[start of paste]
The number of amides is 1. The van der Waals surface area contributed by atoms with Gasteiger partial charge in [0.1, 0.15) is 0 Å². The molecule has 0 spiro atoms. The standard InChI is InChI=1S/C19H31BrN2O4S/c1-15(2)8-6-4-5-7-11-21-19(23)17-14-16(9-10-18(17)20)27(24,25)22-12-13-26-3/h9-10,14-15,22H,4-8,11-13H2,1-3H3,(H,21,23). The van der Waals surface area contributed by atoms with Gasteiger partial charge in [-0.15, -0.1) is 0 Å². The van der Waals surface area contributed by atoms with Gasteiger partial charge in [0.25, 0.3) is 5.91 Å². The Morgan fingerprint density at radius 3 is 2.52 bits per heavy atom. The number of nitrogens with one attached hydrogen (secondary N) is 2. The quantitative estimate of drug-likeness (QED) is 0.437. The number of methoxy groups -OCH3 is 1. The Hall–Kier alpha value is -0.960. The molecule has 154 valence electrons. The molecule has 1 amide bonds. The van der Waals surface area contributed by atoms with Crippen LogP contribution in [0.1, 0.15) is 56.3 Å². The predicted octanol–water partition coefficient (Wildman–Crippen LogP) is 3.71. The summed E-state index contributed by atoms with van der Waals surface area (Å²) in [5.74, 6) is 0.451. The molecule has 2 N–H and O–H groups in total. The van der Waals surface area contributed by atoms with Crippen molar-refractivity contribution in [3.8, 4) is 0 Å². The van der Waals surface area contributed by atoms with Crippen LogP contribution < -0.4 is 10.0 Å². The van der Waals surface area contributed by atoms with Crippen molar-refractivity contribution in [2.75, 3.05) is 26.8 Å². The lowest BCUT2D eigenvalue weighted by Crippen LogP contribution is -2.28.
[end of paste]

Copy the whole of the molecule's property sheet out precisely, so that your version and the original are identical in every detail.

The number of amides is 1. The van der Waals surface area contributed by atoms with Gasteiger partial charge in [0.1, 0.15) is 0 Å². The molecule has 0 spiro atoms. The standard InChI is InChI=1S/C19H31BrN2O4S/c1-15(2)8-6-4-5-7-11-21-19(23)17-14-16(9-10-18(17)20)27(24,25)22-12-13-26-3/h9-10,14-15,22H,4-8,11-13H2,1-3H3,(H,21,23). The van der Waals surface area contributed by atoms with Gasteiger partial charge in [-0.15, -0.1) is 0 Å². The van der Waals surface area contributed by atoms with Gasteiger partial charge in [0.25, 0.3) is 5.91 Å². The Morgan fingerprint density at radius 3 is 2.52 bits per heavy atom. The number of nitrogens with one attached hydrogen (secondary N) is 2. The quantitative estimate of drug-likeness (QED) is 0.437. The number of methoxy groups -OCH3 is 1. The Hall–Kier alpha value is -0.960. The molecule has 154 valence electrons. The molecule has 1 amide bonds. The van der Waals surface area contributed by atoms with Crippen LogP contribution in [0.1, 0.15) is 56.3 Å². The predicted octanol–water partition coefficient (Wildman–Crippen LogP) is 3.71. The summed E-state index contributed by atoms with van der Waals surface area (Å²) in [5.74, 6) is 0.451. The molecule has 2 N–H and O–H groups in total. The van der Waals surface area contributed by atoms with Crippen molar-refractivity contribution in [3.8, 4) is 0 Å². The van der Waals surface area contributed by atoms with Crippen LogP contribution < -0.4 is 10.0 Å². The van der Waals surface area contributed by atoms with Crippen molar-refractivity contribution in [2.75, 3.05) is 26.8 Å². The lowest BCUT2D eigenvalue weighted by Crippen LogP contribution is -2.28.